Previously, we looked at Barrels, a stat combining exit velocity and launch angle to measure how often a batter makes quality hard contact. As much as batters want to hit a Barrel every time, pitchers want to avoid them at all costs. Yet there is some evidence that pitchers do not have the same influence over Barrels as a batter does.
While Khris Davis and J.D. Martinez tied for the league-lead with 69 Barrels hit last year, Mike Fiers led all pitchers by coughing up 55. Neither performance was an outlier, so it seems to take fewer Barrels to lead pitchers in Barrels given up than it does to lead hitters in Barrels hit. This fits well with DIPS theory, which states that batters can do more to influence batted balls than pitchers can.
It's also not fantasy-relevant, as Mike Fiers just isn't that appealing a fantasy option. The rest of the leaderboard consists of names such as James Shields (52), Mike Minor (50), and Jacob Junis (46), all of whom have low-end appeal in our game if they have any at all. Even if a good pitcher finds their way on this list, it doesn't mean what you might think.Editor's Note: Get any full-season MLB Premium Pass for 50% off. Get access to our exclusive articles, rankings, projections, prospects coverage, 15 in-season lineup tools, daily expert DFS research, powerful Research Station, Lineup Optimizer and much more! Sign Up Now!
How to Interpret Batted Ball Statistics
Let's look at a hypothetical pitcher we'll call "Pitcher X." Pitcher X had a great 2015 season (2.60 ERA, 3.16 xFIP) allowing 26 Barrels. He only allowed 11 Barrels in 2016, but his numbers regressed to a 3.88 ERA and 4.02 xFIP in roughly half the IP. Pitcher X got rocked in 2017, allowing 45 Barrels en route to a 4.26 ERA and 3.81 xFIP. If you took that as a red flag and avoided Pitcher X in last season's fantasy drafts, you missed out on Gerrit Cole's 2.88 ERA and 3.04 xFIP in 2018. Clearly, there's nothing predictive here.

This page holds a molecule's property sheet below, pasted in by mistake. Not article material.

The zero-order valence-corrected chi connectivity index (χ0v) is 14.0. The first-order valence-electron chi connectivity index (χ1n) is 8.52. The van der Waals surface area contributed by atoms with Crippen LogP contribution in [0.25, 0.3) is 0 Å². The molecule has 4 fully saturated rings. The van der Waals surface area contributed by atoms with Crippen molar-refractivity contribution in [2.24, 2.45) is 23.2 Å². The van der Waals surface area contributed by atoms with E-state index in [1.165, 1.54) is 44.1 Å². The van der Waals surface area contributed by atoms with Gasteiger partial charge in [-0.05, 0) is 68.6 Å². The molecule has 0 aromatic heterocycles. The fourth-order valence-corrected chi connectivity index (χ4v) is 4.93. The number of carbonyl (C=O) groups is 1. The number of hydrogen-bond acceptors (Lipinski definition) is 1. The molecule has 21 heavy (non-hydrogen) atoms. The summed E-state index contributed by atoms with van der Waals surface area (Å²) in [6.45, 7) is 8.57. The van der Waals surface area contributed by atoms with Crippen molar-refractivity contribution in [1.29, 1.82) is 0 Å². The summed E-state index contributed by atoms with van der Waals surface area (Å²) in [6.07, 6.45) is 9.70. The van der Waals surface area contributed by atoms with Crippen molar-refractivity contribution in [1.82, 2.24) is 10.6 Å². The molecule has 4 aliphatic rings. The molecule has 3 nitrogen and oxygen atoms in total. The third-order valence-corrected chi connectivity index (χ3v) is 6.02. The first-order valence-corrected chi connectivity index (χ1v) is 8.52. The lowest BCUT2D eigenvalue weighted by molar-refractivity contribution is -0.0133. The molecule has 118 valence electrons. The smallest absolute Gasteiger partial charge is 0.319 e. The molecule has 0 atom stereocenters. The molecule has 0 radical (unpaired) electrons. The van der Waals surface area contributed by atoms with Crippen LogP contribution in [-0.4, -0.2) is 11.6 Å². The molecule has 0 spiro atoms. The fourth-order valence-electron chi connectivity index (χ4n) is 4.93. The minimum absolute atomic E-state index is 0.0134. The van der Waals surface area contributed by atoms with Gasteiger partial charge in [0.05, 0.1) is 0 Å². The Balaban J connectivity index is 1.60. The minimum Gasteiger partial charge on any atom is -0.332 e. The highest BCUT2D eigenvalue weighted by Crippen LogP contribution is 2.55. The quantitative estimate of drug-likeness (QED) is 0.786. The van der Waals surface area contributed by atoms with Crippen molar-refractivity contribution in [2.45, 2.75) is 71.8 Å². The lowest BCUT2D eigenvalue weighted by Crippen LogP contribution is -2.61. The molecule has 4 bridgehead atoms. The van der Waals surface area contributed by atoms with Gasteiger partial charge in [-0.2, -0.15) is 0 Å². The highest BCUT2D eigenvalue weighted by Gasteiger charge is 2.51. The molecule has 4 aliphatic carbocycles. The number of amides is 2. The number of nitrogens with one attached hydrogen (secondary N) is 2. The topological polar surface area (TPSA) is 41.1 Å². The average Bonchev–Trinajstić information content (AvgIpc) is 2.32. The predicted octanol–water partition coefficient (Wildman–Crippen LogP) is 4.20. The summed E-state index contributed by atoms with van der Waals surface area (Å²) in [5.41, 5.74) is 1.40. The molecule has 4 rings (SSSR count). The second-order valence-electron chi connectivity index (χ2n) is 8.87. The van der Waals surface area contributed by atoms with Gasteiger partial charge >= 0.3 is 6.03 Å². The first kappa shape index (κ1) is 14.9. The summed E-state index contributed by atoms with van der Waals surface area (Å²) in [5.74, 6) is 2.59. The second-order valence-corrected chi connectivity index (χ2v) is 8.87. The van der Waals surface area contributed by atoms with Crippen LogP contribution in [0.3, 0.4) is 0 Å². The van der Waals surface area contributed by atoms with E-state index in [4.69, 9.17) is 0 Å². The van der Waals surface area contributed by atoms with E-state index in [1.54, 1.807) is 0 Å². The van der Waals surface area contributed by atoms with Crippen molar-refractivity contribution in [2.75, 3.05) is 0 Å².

The rate stat, Brls/BBE, might seem like a better option. The 2018 Brls/BBE leaderboard is full of boring names (Matt Koch 12.8%, Jarlin Garcia 11%, Mike Minor/Mike Magill 10.8%, etc.), so let's look at 2017 data for an interesting example. Jered Weaver tied for the league-lead in rate of Barrels allowed with 11.8%, and he was obviously terrible. The person he tied with was Craig Kimbrel, one of the best relievers in baseball.
The Barrels hardly hurt Kimbrel's final stat line, as he posted an elite 1.43 ERA (1.50 xFIP) with 35 saves in 2017. Kimbrel had previously been great by Brls/BBE, posting a 5.8% mark in 2016 and 4.7% in 2015, so nothing in his track record should have raised a red flag. Indeed, there was no need for a red flag even in retrospect. Kimbrel was great again last season (2.74 ERA, 3.13 xFIP).
Maybe we need to simplify this and just use average airborne exit velocity? Clayton Richard and Mike Koch posted the highest average airborne exit velocity allowed last season with 95.8 mph. The rookie Koch doesn't have any kind of track record, but Richard had never been this bad before (93 mph in 2017, 92.9 in 2016, 91.9 in 2015). Again, there is nothing predictive about these Statcast metrics.
An earlier version of this article explored the same ideas with the examples of Chris Archer and Justin Verlander. Archer is notorious for underperforming his peripherals, but his Statcast metrics have fluctuated enough that they cannot be cited as the reason why. Verlander looks like a clear regression candidate if you trust Statcast, but he's coming off one of the finest seasons of his Hall of Fame career. Both cases argue against the value of Statcast metrics for pitchers.
Ultimately, Statcast metrics such as Barrels and average airborne exit velocity should probably just be ignored for pitcher analysis. These metrics are great for evaluating batters, but I can't get anything out of them for pitchers even with the benefit of hindsight.
That conclusion may make this seem like a worthless article, but it isn't. Every fantasy analyst uses contact quality to credit or penalize pitchers, either through the Statcast numbers above or an approximation such as the Hard% posted on FanGraphs. This type of analysis may explain a pitcher's performance after the fact, but it seems to have zero predictive value. Therefore, there may be a competitive advantage to be gained by ignoring this type of analysis completely. Score it as a win for DIPS theory.
We'll keep exploring Statcast metrics in our next article, centered on Baseball Savant's xStats.